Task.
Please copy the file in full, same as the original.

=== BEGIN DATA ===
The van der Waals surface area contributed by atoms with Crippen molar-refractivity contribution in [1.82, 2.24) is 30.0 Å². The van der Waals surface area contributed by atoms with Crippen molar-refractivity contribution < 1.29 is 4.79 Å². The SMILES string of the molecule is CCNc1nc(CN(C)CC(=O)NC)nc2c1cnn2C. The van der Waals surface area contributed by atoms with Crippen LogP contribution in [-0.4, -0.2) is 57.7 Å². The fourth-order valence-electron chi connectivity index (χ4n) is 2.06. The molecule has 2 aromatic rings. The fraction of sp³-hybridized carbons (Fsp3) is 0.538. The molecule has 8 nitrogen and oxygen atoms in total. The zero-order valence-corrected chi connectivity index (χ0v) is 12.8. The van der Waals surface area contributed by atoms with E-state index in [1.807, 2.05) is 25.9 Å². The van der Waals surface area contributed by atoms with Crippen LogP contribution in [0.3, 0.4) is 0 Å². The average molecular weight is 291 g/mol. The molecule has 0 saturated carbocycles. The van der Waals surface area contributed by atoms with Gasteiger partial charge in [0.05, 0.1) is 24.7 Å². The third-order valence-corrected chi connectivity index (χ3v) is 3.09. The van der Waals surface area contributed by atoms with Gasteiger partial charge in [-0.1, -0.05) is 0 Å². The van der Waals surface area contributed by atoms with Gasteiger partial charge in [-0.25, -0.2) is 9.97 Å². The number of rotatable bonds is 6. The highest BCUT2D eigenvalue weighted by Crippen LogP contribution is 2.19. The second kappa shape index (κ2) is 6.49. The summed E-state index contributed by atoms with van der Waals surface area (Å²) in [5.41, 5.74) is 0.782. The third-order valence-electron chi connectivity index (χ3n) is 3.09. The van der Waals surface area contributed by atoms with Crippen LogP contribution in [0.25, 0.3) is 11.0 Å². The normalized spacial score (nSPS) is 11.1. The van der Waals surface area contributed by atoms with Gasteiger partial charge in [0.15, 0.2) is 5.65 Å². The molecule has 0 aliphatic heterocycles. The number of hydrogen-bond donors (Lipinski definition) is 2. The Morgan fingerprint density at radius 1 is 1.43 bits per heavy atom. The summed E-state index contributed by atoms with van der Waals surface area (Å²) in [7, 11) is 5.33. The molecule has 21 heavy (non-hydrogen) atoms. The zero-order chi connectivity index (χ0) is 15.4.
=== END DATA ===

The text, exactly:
The van der Waals surface area contributed by atoms with Crippen molar-refractivity contribution in [1.82, 2.24) is 30.0 Å². The van der Waals surface area contributed by atoms with Crippen molar-refractivity contribution < 1.29 is 4.79 Å². The SMILES string of the molecule is CCNc1nc(CN(C)CC(=O)NC)nc2c1cnn2C. The van der Waals surface area contributed by atoms with Crippen LogP contribution in [-0.4, -0.2) is 57.7 Å². The fourth-order valence-electron chi connectivity index (χ4n) is 2.06. The molecule has 2 aromatic rings. The fraction of sp³-hybridized carbons (Fsp3) is 0.538. The molecule has 8 nitrogen and oxygen atoms in total. The zero-order valence-corrected chi connectivity index (χ0v) is 12.8. The van der Waals surface area contributed by atoms with E-state index in [1.807, 2.05) is 25.9 Å². The van der Waals surface area contributed by atoms with Crippen LogP contribution in [0.3, 0.4) is 0 Å². The average molecular weight is 291 g/mol. The molecule has 0 saturated carbocycles. The van der Waals surface area contributed by atoms with Gasteiger partial charge in [0.05, 0.1) is 24.7 Å². The third-order valence-corrected chi connectivity index (χ3v) is 3.09. The van der Waals surface area contributed by atoms with Gasteiger partial charge in [-0.1, -0.05) is 0 Å². The van der Waals surface area contributed by atoms with Gasteiger partial charge in [-0.25, -0.2) is 9.97 Å². The number of rotatable bonds is 6. The highest BCUT2D eigenvalue weighted by Crippen LogP contribution is 2.19. The second kappa shape index (κ2) is 6.49. The summed E-state index contributed by atoms with van der Waals surface area (Å²) in [5.41, 5.74) is 0.782. The third-order valence-electron chi connectivity index (χ3n) is 3.09. The van der Waals surface area contributed by atoms with Crippen LogP contribution in [0.25, 0.3) is 11.0 Å². The normalized spacial score (nSPS) is 11.1. The van der Waals surface area contributed by atoms with Gasteiger partial charge in [0.15, 0.2) is 5.65 Å². The molecule has 0 aliphatic heterocycles. The number of hydrogen-bond donors (Lipinski definition) is 2. The Morgan fingerprint density at radius 1 is 1.43 bits per heavy atom. The summed E-state index contributed by atoms with van der Waals surface area (Å²) in [7, 11) is 5.33. The molecule has 21 heavy (non-hydrogen) atoms. The zero-order chi connectivity index (χ0) is 15.4.